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DEPARTMENT OF THE NAVY -- NAVAL HISTORICAL CENTER
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Mary Sanford

 

A former name retained.

 

(ScStr: t. 457; l. 102'; b. 31'6"; dr. 12'6"; s. 9 k. a. 2 24‑pdr.)

 

A wooden screw‑steamer built at Stonington, Conn., in 1862, Mary Sanford was purchased by the Navy 13 July 1863 at Philadelphia from William R. Dinsmore, and commissioned 20 August 1863 at the New York Navy Yard, Acting Masterís Mate Alfred P. Hich in command.

 

Assigned to the South Atlantic Blockading Squadron, Mary Sanford served as a transport during 1863, ferrying sick men to northern ports, towing tug John Adams from Morris Island to Port Royal 5 September, and carrying out buoys at Hampton Roads the 18th. She arrived Morris Island 1 November with ordnance stores, departing as a gunboat 24 December in the expedition to Murrellís Inlet to destroy a schooner trying to run the blockade and to disperse Confederates that had been harassing Union gunboats there.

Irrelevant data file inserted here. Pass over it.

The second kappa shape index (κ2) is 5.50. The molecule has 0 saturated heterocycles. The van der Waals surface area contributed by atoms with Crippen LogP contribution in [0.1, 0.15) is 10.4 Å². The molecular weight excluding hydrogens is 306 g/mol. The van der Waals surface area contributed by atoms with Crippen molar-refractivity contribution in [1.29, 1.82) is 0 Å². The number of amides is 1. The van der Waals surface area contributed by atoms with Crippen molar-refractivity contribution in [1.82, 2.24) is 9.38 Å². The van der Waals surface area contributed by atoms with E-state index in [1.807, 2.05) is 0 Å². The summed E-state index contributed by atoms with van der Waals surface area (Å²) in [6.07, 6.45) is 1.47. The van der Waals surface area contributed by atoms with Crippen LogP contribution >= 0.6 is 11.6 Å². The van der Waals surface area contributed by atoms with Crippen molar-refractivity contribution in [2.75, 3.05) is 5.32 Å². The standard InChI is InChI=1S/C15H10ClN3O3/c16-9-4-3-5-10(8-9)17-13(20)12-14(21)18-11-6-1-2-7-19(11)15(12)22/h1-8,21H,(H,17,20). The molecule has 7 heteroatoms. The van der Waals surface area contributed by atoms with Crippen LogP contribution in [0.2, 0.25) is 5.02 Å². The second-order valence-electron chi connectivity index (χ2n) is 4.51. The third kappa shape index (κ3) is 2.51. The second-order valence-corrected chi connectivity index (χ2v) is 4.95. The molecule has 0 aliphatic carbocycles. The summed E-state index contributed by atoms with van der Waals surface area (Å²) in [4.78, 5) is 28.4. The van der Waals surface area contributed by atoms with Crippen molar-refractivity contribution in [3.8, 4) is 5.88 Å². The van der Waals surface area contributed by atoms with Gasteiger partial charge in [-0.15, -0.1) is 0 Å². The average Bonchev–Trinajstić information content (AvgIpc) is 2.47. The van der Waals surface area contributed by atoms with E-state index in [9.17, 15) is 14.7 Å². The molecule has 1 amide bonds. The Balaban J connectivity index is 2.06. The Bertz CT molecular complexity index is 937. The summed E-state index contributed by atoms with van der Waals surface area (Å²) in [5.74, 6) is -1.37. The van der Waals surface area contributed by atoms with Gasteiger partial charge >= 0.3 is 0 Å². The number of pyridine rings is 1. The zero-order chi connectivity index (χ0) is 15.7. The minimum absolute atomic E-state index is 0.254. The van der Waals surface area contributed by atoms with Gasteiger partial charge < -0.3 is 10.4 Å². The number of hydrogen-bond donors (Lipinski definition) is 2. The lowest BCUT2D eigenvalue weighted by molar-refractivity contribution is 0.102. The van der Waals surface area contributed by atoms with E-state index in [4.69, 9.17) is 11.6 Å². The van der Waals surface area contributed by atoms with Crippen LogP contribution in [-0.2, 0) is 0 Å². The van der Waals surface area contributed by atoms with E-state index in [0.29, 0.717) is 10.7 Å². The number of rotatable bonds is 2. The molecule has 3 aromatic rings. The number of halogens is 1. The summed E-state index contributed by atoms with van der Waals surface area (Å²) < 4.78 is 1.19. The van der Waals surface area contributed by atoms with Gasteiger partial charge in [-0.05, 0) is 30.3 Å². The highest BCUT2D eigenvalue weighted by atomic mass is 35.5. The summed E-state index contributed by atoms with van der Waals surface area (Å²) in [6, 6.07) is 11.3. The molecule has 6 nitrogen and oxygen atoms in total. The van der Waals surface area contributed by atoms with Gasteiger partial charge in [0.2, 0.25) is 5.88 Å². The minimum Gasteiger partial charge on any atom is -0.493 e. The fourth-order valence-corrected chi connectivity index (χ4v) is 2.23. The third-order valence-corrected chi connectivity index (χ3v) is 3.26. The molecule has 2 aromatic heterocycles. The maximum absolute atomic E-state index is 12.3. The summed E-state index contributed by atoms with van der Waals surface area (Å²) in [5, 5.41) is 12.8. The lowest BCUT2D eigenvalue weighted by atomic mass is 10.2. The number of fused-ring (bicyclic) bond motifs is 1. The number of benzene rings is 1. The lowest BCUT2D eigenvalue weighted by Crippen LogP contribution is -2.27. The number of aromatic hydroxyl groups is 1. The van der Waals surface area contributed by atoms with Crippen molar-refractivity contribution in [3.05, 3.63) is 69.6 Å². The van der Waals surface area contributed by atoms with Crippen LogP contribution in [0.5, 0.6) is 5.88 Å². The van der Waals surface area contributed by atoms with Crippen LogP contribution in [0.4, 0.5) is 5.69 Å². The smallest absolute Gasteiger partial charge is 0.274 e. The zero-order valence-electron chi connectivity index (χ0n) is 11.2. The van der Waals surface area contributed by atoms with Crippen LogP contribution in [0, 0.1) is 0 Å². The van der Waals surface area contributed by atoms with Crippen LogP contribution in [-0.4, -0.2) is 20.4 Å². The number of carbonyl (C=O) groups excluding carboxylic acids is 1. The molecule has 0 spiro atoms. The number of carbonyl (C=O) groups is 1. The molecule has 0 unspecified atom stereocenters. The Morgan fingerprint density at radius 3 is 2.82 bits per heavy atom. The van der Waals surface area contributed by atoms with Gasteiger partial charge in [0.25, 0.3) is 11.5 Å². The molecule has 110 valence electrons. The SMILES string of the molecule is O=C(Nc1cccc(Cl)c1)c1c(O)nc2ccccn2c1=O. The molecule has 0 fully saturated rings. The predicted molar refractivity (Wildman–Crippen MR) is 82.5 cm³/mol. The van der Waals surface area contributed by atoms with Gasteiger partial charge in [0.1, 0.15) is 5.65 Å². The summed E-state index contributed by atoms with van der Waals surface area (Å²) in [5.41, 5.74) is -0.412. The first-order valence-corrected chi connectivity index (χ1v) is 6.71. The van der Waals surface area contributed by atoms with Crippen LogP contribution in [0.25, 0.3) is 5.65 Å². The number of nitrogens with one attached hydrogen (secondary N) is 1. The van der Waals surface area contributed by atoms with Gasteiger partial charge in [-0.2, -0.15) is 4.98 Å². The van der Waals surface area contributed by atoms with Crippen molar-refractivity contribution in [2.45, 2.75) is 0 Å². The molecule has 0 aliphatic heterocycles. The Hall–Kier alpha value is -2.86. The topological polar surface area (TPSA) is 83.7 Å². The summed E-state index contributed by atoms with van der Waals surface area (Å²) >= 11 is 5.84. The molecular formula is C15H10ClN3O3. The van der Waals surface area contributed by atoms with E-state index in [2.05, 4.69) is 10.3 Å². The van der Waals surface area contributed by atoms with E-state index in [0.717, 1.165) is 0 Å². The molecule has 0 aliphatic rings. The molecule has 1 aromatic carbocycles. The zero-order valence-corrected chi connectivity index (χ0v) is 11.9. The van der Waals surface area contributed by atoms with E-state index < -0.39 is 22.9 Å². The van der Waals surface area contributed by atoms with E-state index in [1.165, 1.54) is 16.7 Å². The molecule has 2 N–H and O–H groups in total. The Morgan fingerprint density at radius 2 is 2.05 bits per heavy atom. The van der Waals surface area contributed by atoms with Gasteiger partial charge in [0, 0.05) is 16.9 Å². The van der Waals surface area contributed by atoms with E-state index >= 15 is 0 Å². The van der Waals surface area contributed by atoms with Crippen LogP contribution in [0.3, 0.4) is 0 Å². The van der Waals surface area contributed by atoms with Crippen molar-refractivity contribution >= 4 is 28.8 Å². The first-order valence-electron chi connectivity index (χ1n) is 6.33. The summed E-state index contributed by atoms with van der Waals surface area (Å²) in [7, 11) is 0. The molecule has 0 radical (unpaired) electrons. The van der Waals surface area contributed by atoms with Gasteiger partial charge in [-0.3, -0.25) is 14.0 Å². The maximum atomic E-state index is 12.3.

After this successful expedition, Mary Sanford was stationed off Charleston as part of the blockade 4 January 1864, and served in the blockade there until transferring to Big Scatilla River in the early autumn. With Braziliera, she freed slaves on a plantation on White Oak Creek, Ga., 15 October, engaging and driving off Confederate cavalry at Yellow Bluff.

 

After the end of the conflict, Sanford decommissioned 21 June 1865 at Philadelphia and was sold there at public auction 13 July. Redocumented 16 August 1865, she continued to serve American commerce until 1871.